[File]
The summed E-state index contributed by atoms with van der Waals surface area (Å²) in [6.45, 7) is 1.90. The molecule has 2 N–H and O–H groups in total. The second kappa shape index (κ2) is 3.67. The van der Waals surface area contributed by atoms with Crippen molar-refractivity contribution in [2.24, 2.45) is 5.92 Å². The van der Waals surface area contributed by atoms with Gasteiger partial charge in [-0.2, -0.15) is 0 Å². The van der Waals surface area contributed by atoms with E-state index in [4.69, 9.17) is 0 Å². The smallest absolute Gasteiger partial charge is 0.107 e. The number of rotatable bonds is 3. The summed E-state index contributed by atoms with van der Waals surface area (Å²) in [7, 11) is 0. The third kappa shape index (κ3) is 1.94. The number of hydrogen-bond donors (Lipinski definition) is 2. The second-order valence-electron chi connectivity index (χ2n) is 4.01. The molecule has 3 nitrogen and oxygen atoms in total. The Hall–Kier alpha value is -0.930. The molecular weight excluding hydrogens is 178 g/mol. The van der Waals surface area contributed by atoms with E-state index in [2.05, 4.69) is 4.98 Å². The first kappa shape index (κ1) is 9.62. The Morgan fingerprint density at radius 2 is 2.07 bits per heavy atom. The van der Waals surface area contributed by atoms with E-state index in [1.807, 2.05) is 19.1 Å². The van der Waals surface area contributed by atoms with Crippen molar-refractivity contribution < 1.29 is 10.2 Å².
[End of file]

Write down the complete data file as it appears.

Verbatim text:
The summed E-state index contributed by atoms with van der Waals surface area (Å²) in [6.45, 7) is 1.90. The molecule has 2 N–H and O–H groups in total. The second kappa shape index (κ2) is 3.67. The van der Waals surface area contributed by atoms with Crippen molar-refractivity contribution in [2.24, 2.45) is 5.92 Å². The van der Waals surface area contributed by atoms with Gasteiger partial charge in [-0.2, -0.15) is 0 Å². The van der Waals surface area contributed by atoms with E-state index in [4.69, 9.17) is 0 Å². The smallest absolute Gasteiger partial charge is 0.107 e. The number of rotatable bonds is 3. The summed E-state index contributed by atoms with van der Waals surface area (Å²) in [7, 11) is 0. The third kappa shape index (κ3) is 1.94. The number of hydrogen-bond donors (Lipinski definition) is 2. The second-order valence-electron chi connectivity index (χ2n) is 4.01. The molecule has 3 nitrogen and oxygen atoms in total. The Hall–Kier alpha value is -0.930. The molecular weight excluding hydrogens is 178 g/mol. The van der Waals surface area contributed by atoms with E-state index in [2.05, 4.69) is 4.98 Å². The first kappa shape index (κ1) is 9.62. The Morgan fingerprint density at radius 2 is 2.07 bits per heavy atom. The van der Waals surface area contributed by atoms with E-state index in [1.807, 2.05) is 19.1 Å². The van der Waals surface area contributed by atoms with Crippen molar-refractivity contribution < 1.29 is 10.2 Å².